Opposition to Medicaid Expansion Thaws in an Unexpected Place: The Deep South

For more than a decade, some Southern states have resisted Medicaid expansion under the Affordable Care Act, even though data suggest it could help their residents. Today, the large majority of uninsured Americans who would gain coverage under Medicaid expansion — and who would benefit from affordable access to care — live in non-expansion states in the South.

But the politics are shifting. North Carolina expanded Medicaid in December, after a years-long lobbying campaign by the state’s Democratic governor and hospital industry persuaded the Republican-controlled legislature to pass a bill. 

The Tar Heel State’s move may have helped thaw opposition in Alabama, Georgia and Mississippi, where Republican state House speakers have recently indicated they’re open to expansion options, which could lead to new insurance coverage for more than 650,000 people.

And though resistance remains firm in the seven other states that have so far refused expansion, some analysts predict they’ll inevitably acquiesce. 

“It’s just a question of when,” said Joan Alker, executive director of the Center for Children and Families at Georgetown University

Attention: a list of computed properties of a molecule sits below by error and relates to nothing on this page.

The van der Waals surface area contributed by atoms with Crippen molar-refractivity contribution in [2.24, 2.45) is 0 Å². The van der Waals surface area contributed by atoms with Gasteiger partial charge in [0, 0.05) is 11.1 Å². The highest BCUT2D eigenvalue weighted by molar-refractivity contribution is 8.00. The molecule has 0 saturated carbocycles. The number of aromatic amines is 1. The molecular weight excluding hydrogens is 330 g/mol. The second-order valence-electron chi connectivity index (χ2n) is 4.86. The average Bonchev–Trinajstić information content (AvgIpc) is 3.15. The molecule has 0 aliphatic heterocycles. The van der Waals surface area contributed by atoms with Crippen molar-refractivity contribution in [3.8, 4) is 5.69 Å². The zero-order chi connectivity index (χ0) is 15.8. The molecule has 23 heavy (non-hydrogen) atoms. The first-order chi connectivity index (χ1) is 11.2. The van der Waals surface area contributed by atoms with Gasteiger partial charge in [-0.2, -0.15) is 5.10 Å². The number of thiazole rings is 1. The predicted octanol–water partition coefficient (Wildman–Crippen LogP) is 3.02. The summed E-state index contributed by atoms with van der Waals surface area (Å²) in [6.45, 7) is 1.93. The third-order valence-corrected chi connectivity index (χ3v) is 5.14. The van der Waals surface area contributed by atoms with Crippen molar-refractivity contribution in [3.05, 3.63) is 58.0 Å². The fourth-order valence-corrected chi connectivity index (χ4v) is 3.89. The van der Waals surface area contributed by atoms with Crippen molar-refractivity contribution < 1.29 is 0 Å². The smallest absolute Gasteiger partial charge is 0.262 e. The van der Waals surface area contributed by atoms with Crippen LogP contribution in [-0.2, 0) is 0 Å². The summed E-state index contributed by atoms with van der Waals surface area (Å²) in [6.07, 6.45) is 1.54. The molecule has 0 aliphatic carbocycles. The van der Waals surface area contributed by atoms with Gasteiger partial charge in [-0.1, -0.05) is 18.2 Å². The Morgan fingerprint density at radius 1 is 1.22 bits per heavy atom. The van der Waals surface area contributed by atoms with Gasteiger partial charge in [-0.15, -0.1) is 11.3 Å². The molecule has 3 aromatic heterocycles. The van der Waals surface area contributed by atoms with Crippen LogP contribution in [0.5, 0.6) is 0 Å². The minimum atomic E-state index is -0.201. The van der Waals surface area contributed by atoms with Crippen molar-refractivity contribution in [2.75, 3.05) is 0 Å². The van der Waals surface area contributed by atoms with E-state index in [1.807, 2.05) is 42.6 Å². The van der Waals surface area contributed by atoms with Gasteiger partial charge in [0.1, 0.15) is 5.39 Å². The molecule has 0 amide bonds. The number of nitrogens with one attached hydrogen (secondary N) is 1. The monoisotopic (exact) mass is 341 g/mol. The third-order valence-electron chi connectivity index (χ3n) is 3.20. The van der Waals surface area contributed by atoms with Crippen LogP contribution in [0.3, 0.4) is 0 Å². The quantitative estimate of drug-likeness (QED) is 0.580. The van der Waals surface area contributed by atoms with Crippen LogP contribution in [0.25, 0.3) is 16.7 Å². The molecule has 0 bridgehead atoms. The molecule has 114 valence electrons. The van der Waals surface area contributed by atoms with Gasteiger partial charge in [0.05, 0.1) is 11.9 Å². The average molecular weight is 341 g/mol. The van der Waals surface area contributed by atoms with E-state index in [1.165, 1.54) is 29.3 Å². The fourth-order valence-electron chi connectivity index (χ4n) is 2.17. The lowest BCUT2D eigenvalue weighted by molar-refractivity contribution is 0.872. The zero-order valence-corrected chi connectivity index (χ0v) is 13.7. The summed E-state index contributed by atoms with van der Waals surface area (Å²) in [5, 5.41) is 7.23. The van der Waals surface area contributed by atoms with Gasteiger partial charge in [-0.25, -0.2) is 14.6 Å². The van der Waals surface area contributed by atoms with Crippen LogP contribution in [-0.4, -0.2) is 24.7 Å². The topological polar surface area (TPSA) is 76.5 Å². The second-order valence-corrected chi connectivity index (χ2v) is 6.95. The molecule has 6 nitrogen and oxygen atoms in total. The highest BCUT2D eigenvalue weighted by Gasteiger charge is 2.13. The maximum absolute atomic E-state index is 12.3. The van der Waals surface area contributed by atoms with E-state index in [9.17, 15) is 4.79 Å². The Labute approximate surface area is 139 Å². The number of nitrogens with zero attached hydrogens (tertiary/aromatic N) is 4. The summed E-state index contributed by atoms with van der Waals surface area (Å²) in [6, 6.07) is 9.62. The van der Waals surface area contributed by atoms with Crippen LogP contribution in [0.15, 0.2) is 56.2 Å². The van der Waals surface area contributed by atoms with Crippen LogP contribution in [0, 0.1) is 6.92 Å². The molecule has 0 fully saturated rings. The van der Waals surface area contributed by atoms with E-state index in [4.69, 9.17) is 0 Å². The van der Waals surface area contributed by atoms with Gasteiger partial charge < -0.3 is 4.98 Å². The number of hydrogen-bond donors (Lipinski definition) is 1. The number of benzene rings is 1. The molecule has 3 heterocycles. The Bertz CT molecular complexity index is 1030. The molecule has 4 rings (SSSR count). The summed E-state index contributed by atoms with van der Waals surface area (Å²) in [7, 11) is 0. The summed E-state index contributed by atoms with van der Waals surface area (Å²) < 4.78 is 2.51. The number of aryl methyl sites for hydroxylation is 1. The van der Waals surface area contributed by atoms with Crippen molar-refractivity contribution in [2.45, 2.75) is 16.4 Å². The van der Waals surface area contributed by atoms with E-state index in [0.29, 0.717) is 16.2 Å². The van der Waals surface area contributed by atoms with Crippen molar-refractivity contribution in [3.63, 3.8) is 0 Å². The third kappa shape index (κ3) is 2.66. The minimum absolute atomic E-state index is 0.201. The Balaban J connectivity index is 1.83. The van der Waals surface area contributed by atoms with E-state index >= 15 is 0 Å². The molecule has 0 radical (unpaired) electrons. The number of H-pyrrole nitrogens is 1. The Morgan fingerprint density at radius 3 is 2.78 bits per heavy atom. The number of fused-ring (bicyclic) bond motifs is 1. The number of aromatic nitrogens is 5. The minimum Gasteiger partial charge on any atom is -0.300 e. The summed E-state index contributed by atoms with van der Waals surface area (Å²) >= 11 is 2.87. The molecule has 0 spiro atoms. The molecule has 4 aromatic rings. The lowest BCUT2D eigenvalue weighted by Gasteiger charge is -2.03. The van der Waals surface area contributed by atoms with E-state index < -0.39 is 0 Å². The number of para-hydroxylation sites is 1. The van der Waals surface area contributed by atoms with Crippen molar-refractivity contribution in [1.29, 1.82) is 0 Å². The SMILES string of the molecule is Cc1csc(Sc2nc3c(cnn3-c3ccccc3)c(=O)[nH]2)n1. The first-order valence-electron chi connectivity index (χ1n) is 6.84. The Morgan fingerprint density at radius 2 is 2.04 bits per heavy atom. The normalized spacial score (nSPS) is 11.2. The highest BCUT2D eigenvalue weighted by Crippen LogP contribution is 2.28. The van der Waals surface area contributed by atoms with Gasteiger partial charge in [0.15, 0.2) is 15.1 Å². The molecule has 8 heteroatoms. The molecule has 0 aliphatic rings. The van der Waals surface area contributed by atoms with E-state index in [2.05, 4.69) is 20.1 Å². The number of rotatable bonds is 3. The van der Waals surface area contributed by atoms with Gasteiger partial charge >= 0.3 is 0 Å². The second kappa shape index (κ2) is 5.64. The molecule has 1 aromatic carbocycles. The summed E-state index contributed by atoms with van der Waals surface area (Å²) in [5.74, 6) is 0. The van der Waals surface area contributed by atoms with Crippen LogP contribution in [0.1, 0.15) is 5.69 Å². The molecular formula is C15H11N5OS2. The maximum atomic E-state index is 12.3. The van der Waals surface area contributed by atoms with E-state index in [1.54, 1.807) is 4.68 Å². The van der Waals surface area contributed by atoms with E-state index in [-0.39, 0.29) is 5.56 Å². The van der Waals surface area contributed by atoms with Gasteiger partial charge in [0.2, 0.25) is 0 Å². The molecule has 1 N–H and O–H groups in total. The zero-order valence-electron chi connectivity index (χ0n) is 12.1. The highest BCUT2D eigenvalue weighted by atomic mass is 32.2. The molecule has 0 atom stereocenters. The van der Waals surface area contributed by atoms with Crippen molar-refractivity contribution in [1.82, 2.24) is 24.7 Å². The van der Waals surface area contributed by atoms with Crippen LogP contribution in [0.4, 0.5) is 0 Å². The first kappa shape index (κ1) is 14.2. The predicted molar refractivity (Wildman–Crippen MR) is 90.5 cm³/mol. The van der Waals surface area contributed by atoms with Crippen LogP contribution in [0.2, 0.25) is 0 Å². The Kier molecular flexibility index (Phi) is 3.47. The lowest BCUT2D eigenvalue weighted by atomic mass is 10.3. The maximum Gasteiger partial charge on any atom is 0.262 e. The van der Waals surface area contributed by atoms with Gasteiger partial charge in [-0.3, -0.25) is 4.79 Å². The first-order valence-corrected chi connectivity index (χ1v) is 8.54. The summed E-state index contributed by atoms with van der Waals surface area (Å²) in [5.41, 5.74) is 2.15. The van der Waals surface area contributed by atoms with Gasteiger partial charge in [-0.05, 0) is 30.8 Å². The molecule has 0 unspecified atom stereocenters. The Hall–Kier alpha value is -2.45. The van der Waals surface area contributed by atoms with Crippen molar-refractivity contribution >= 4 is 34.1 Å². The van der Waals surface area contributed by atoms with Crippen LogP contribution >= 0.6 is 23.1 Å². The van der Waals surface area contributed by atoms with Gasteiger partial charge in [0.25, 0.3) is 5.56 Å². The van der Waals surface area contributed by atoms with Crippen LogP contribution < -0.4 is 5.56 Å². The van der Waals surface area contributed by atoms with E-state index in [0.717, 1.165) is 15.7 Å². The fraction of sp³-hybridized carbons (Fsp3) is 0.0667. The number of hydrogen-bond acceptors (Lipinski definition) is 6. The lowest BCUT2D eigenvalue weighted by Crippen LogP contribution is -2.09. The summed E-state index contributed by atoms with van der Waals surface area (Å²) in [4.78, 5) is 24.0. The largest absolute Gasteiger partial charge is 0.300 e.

Thanks to North Carolina, where expansion has meant government health insurance for more than 346,000 low-income people so far, the prospect has become “politically safer to consider,” said Frank Knapp, president of the Small Business Chamber of Commerce in South Carolina. Republican lawmakers in his state are considering forming a committee to study the idea.

Under Medicaid expansion, adults earning up to 138 percent of the federal poverty level, or about $35,600 for a family of three, qualify for coverage. Nearly 3 million Americans would become newly eligible for Medicaid if all holdout states expanded, according to KFF.

Strong public support for Medicaid in non-expansion states, and lobbying from influential sectors of the health-care industry — especially hospitals — has eroded some of the opposition. 

There’s also more money on the table. President Biden’s 2021 pandemic-relief law offered states that increased eligibility for Medicaid a financial incentive for two years, more than offsetting the cost of expansion for the period, according to a KFF analysis. But even as discussion builds in statehouses that once quashed any talk of Medicaid expansion, formidable opposition remains. Republican governors in South Carolina and Mississippi, for example, still oppose expansion. Several other non-expansion states appear to have little to no legislative momentum.

In Kansas, Gov. Laura Kelly (D) is once again pressing her state’s Republican-controlled legislature to adopt Medicaid expansion, saying it would lower health-care costs for all consumers and protect rural hospitals.

But Republican House Speaker Dan Hawkins, in a video address to Kansans posted on YouTube, dismissed Kelly’s expansion plan as “billions in new state and federal spending to increase welfare for able-bodied, working-age people.”

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